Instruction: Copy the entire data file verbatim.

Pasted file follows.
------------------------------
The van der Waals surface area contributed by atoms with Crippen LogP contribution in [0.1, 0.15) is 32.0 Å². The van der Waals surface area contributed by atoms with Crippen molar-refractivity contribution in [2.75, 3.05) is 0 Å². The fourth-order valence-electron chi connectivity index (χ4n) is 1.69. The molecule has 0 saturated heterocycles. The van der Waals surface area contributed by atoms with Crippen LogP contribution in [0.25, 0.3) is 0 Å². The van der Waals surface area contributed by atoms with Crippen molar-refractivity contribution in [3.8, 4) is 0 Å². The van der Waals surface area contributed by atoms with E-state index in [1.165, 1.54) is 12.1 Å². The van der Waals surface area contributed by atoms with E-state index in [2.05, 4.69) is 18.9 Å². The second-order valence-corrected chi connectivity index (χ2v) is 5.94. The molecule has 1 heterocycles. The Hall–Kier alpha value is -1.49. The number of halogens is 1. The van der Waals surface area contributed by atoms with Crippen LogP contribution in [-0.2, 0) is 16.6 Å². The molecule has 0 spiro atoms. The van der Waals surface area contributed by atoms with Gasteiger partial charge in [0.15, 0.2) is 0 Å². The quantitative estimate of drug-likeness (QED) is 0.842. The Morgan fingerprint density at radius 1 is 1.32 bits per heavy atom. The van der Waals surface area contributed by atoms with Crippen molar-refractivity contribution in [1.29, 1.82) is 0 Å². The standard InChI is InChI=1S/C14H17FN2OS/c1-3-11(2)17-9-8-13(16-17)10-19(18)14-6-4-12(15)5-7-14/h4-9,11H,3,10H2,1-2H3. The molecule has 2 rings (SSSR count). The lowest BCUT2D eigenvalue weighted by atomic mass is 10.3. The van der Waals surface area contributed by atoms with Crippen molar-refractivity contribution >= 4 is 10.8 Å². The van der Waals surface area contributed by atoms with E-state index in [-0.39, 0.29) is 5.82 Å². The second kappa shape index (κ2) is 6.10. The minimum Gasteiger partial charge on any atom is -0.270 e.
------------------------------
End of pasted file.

The van der Waals surface area contributed by atoms with Crippen LogP contribution in [0.1, 0.15) is 32.0 Å². The van der Waals surface area contributed by atoms with Crippen molar-refractivity contribution in [2.75, 3.05) is 0 Å². The fourth-order valence-electron chi connectivity index (χ4n) is 1.69. The molecule has 0 saturated heterocycles. The van der Waals surface area contributed by atoms with Crippen LogP contribution in [0.25, 0.3) is 0 Å². The van der Waals surface area contributed by atoms with Crippen molar-refractivity contribution in [3.8, 4) is 0 Å². The van der Waals surface area contributed by atoms with E-state index in [1.165, 1.54) is 12.1 Å². The van der Waals surface area contributed by atoms with E-state index in [2.05, 4.69) is 18.9 Å². The second-order valence-corrected chi connectivity index (χ2v) is 5.94. The molecule has 1 heterocycles. The Hall–Kier alpha value is -1.49. The number of halogens is 1. The van der Waals surface area contributed by atoms with Crippen LogP contribution in [-0.2, 0) is 16.6 Å². The molecule has 0 spiro atoms. The van der Waals surface area contributed by atoms with Gasteiger partial charge in [0.15, 0.2) is 0 Å². The quantitative estimate of drug-likeness (QED) is 0.842. The Morgan fingerprint density at radius 1 is 1.32 bits per heavy atom. The van der Waals surface area contributed by atoms with Crippen molar-refractivity contribution in [1.29, 1.82) is 0 Å². The standard InChI is InChI=1S/C14H17FN2OS/c1-3-11(2)17-9-8-13(16-17)10-19(18)14-6-4-12(15)5-7-14/h4-9,11H,3,10H2,1-2H3. The molecule has 2 rings (SSSR count). The lowest BCUT2D eigenvalue weighted by atomic mass is 10.3. The van der Waals surface area contributed by atoms with Crippen molar-refractivity contribution >= 4 is 10.8 Å². The van der Waals surface area contributed by atoms with E-state index in [-0.39, 0.29) is 5.82 Å². The second kappa shape index (κ2) is 6.10. The minimum Gasteiger partial charge on any atom is -0.270 e.